Monster Fest 2016 appearances: The Evil Touch & Homicide, episode 27, ‘Witch Hunt’

qualyeA quick heads up to Melbourne readers – Monster Fest 2016 will happen on take place from November 23 – 27, at the Lido Cinema, Hawthorn. Monster Fest is not something I have had much to do with in previous years, but this year it has been hugely revamped, largely thanks to the new program director, Kier-La Janisse, who has put together a new programming team, of which I am a part of.

Anyway, I particularly wanted to draw your attention to two events I am a part of.

Low Grade Transmissions From Hell: Revisiting the Lost Australian Horror Anthology, The Evil Touch

The early seventies are viewed as a peak period for horror anthology television. The Australian show, The Evil Touch is unique in that it was the only horror anthology show made locally, specifically for the US market. Successful in America, it bombed when aired in Australia in 1973 and the 26 episode series is now largely forgotten. Although cheaply made, The Evil Touch is strangely effective, at times, genuinely disturbing television. The grainy look and surreal narrative style give it the feel – in the words of American television critic John Kenneth Muir – of ‘a low grade transmission straight from hell’.

As part of Monster Fest’s Monster Academy, I’ll be giving a talk on the origins, making and reception of The Evil Touch. The session will also include a screening of what I think is its most innovative episode

‘Kadaitcha Country’. Kadaitcha Country stars The High Chaparral’s Leif Erickson as an unhinged Christian preacher who is assigned to a remote outback mission, where he immediately comes into contact with an Aboriginal ‘witch doctor’ called the Kadaitcha Man.

The talk will take place at the Lido Cinema on Friday, November 25, at 2.30pm and is free.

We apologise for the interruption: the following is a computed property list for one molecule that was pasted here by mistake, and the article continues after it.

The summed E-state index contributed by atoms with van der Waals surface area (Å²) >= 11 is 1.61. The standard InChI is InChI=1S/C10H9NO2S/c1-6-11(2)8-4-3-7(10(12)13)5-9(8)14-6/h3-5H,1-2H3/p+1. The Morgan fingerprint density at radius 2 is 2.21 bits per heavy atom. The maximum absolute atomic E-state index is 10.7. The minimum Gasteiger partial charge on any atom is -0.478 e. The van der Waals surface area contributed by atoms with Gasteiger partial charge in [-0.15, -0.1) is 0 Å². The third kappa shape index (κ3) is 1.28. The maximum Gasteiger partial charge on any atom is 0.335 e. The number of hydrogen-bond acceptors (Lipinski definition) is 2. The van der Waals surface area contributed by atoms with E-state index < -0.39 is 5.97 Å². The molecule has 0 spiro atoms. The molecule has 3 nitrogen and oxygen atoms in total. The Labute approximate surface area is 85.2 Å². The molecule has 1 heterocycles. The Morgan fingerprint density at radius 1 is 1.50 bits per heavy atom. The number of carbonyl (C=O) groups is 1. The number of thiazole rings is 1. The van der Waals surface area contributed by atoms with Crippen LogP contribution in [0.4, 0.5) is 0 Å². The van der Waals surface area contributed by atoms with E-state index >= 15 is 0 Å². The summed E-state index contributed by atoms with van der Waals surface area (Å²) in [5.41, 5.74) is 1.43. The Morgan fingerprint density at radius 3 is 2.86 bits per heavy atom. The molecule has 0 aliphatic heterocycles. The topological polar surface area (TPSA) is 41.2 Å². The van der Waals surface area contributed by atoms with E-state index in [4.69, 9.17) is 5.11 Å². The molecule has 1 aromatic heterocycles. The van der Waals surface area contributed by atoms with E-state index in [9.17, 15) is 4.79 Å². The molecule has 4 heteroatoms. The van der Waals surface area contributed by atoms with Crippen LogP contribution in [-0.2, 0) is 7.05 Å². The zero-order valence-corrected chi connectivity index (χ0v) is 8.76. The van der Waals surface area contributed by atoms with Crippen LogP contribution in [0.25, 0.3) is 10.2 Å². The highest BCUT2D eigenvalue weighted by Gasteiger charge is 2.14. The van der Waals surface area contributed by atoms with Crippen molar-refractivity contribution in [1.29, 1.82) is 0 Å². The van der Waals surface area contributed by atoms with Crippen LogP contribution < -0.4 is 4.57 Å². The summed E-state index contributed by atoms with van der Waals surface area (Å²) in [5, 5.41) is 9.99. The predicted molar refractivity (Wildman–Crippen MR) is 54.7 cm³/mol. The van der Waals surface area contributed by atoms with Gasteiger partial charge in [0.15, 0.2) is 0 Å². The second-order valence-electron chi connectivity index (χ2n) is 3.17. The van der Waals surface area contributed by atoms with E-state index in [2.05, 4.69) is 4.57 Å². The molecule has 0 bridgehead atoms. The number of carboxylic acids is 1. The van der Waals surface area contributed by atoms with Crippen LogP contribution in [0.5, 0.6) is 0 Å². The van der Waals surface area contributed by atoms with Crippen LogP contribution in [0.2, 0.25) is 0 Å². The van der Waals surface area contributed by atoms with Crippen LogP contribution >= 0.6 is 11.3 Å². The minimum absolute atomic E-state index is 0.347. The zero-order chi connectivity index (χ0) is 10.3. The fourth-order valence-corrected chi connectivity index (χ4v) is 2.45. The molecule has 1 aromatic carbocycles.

A special screening of episode 27 of Homicide, ‘Witch Hunt’

Satan, witches, warlocks, demons, they were everywhere in the sixties, even in the case files of what was then Australia’s favourite TV cop show, Homicide. Myself & my fellow Homicide enthusiast and film scholar, Dean Brandum, will introduce a special screening of episode the iconic Crawford drama, ‘Witch Hunt’. Aired in 1965 & written by long time Crawford scriptwriter & producer Sonia Borg, the episode concerns an investigation into a near fatal assault of an old woman that draws the Homicide team into the shadowy world of witchcraft in Melbourne’s outer suburbs. This is a not to be missed chance to see this rare slice of Australian TV history.

The session will take place at the Lido Cinema on Saturday, November 26, at 4pm. Tickets are available at the Monster Fest site.

I suggest you check out the entire program Monster Fest program, which can be found here. Some of the highlights, for my money, include a screening of the 1971 classic, Wake In Fright, attended by the film’s director, Ted Kotcheff, who is a guest at the festival and the Australian debut of Ben Wheatley’s heist thriller, Free Fire. I’ll also be attending the screening of Paul Schrader’s latest, Dog Eat Dog, which will be preceded by a screening of Melbourne director Paul Anthony Nelson’s much anticipated film, Cigarette.


13 Responses

  1. I dearly wish that I could have been at your 2006 talk about THE EVIL TOUCH. I’ve been fascinated by the series for a decade now, and have been looking for decent recordings for ages. Unfortunately, even had I known about your lecture in time, there’s no way I could have attended (as I live in the U.S.). But I’m thrilled to know that someone has devoted time to researching and discussing this unjustly overlooked gem. Here in the States, it’s difficult to even determine who owns the series’ distribution rights these days. It was last seen in the mid-1990s on a channel called TV Land, but has been missing from the airwaves in the two decades since. It’s great that you located a print of “Kadaitcha Country” suitable for theatrical screening. Gives me hope that good caliber prints of the series do still exist somewhere out there. Keep up the good work bringing attention to this minor classic.

    • Curt,
      Like you I have been obsessed by this show for some time now. Researching it was indeed a fascinating process. I wish I could get closer to discovering who owns the rights to the show.